Brown University is devoting $100 million to improve race relations on campus.
Christina H. Paxson, the school's president, unveiled a draft plan last week called "Pathways to Diversity and Inclusion: An Action Plan for Brown University," which aims to increase diversity and further embed issues surrounding race into the school's curriculum.
Students, faculty and staff are encouraged to submit their feedback before Dec. 4. The administration will then incorporate the feedback into the plan and release the final version at the end of the semester.
"The hope is that gathering input from our campus community before we finalize our set of actions helps create a sense of ownership for all of our students, faculty and staff," said Cass Cliatt, Brown's vice president for communications. "At the end of this process, we hope that every individual member of our community can say that this is 'our plan.'"
In Paxson's foreword to the proposed plan, she acknowledged the concerns of students on campus:
The deep pain that we have heard expressed by students of color in the past weeks and months -- a pain that has been affirmed by faculty and staff members who work closely with and care deeply about our students -- is very real. We value our students of color and are grateful to them and those working with them for calling attention to actions needed to address racism and injustice on our campus.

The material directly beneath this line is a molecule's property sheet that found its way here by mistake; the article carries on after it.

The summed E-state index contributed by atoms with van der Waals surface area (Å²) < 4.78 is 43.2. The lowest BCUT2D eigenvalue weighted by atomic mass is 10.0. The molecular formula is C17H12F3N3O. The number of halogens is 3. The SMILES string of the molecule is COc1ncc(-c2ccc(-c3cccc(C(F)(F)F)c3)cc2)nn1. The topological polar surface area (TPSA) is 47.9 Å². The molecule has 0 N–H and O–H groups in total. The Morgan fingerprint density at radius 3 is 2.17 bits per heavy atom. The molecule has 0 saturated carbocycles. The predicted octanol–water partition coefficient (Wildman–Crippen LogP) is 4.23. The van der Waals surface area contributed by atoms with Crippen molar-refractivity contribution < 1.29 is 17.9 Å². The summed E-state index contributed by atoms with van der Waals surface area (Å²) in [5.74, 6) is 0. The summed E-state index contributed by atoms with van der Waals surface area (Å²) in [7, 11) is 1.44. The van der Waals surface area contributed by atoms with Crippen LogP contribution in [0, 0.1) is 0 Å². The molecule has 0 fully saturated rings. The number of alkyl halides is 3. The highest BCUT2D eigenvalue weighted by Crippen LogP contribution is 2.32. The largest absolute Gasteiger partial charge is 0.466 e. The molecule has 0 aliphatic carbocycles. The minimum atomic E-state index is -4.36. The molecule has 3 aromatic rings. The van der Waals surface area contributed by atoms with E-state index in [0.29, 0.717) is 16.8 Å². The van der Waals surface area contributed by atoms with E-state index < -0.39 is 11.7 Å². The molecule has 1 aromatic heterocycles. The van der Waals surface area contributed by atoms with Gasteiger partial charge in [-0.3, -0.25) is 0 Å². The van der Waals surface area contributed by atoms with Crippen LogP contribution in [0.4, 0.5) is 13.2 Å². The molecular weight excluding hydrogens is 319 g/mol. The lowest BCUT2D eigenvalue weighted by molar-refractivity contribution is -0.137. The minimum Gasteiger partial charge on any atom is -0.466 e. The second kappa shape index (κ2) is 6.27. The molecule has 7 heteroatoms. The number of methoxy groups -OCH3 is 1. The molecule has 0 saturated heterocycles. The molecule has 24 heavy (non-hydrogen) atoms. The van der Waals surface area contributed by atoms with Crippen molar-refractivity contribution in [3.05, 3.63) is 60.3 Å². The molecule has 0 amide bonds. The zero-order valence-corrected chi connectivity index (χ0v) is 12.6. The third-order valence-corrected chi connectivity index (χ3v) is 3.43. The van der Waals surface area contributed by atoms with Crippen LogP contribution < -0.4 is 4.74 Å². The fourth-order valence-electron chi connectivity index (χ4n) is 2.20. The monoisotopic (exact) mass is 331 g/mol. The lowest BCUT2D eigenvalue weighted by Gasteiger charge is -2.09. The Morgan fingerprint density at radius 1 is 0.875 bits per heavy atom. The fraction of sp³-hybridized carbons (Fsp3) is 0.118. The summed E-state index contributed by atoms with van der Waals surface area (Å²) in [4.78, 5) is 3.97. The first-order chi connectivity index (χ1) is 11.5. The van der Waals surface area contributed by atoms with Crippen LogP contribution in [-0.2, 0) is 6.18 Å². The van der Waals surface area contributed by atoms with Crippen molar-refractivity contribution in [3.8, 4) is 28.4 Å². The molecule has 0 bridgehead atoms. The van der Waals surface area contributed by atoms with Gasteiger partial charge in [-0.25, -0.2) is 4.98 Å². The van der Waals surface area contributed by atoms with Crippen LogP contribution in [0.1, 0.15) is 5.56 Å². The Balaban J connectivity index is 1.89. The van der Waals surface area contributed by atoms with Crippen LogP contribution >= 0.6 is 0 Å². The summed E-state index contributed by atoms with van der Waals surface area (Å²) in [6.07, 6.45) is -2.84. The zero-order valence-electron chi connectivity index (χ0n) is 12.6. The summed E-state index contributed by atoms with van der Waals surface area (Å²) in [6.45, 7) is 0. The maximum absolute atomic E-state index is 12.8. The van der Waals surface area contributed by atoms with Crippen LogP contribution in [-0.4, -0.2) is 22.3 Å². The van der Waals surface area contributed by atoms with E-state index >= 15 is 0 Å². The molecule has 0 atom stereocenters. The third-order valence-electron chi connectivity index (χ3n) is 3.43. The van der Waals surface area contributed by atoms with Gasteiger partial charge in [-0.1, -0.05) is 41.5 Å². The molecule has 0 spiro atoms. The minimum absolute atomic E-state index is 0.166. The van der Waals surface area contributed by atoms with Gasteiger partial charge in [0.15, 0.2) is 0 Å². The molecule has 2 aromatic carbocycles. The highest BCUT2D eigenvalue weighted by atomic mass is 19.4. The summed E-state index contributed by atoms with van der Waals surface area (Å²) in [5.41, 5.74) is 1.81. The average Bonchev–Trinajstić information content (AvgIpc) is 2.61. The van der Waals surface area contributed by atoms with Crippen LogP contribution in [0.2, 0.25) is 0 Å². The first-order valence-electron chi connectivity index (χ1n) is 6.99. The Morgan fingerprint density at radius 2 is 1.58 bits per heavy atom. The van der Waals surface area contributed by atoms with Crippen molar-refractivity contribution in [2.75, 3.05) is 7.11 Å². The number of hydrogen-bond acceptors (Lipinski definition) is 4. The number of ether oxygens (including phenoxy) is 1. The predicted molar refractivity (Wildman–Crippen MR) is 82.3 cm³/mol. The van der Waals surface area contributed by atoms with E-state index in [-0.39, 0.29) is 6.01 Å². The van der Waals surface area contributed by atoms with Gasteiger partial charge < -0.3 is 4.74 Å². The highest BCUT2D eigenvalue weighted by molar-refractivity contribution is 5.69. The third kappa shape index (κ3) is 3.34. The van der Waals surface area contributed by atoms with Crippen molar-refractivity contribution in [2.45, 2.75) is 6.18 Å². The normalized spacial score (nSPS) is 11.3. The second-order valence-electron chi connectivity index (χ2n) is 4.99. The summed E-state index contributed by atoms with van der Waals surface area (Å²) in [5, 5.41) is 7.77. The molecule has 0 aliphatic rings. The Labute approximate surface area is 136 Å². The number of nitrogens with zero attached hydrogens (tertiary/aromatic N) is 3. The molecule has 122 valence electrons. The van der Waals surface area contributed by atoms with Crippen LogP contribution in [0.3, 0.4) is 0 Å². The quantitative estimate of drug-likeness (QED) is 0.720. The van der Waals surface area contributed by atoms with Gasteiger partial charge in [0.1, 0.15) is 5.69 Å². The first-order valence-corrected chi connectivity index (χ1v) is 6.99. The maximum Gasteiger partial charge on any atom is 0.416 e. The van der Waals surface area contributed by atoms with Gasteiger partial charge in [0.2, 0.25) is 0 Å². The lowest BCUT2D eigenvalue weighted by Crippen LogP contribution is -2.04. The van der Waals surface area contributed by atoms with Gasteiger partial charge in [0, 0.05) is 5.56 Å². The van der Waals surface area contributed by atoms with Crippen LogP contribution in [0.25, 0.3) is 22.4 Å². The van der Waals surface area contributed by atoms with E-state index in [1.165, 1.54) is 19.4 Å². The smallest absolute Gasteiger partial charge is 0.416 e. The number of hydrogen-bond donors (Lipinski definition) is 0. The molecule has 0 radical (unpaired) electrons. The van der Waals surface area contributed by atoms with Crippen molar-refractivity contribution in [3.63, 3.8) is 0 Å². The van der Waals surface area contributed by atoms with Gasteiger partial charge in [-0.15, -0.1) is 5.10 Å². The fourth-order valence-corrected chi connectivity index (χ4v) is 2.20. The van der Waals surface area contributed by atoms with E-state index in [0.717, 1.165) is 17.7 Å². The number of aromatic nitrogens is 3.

The plan is structured around four categories: creating more "inclusive learning environments" by increasing support for campus cultural centers and tracking progress through campus climate surveys; "building and supporting a diverse community" by expanding diversity among faculty and staff and creating new study and research opportunities; providing better academic leadership through interdisciplinary programs; and showing accountability through a "clear and transparent process of oversight."
Brown also announced plans for a yearlong series of lectures and workshops on structural racism in the U.S., focused on five areas: housing, education, wealth, criminal justice and mass media.
Some students have lamented the lack of diversity in certain academic departments. "While the [Institute at Brown for Environment and Society] has taken some important first steps, we find the plan’s implementation too slow and worry this effort has become just one of the many items on a much longer administrative to-do list," Camila Bustos and Michael Murphy, two Brown students, wrote in a Brown Daily Herald opinion piece last week.
Other schools are adopting similar initiatives. Yale University President Peter Salovey recently outlined steps that the school will take to address the concerns of minority students, including a new interdisciplinary center focused on race and ethnicity as well as greater support for campus cultural centers.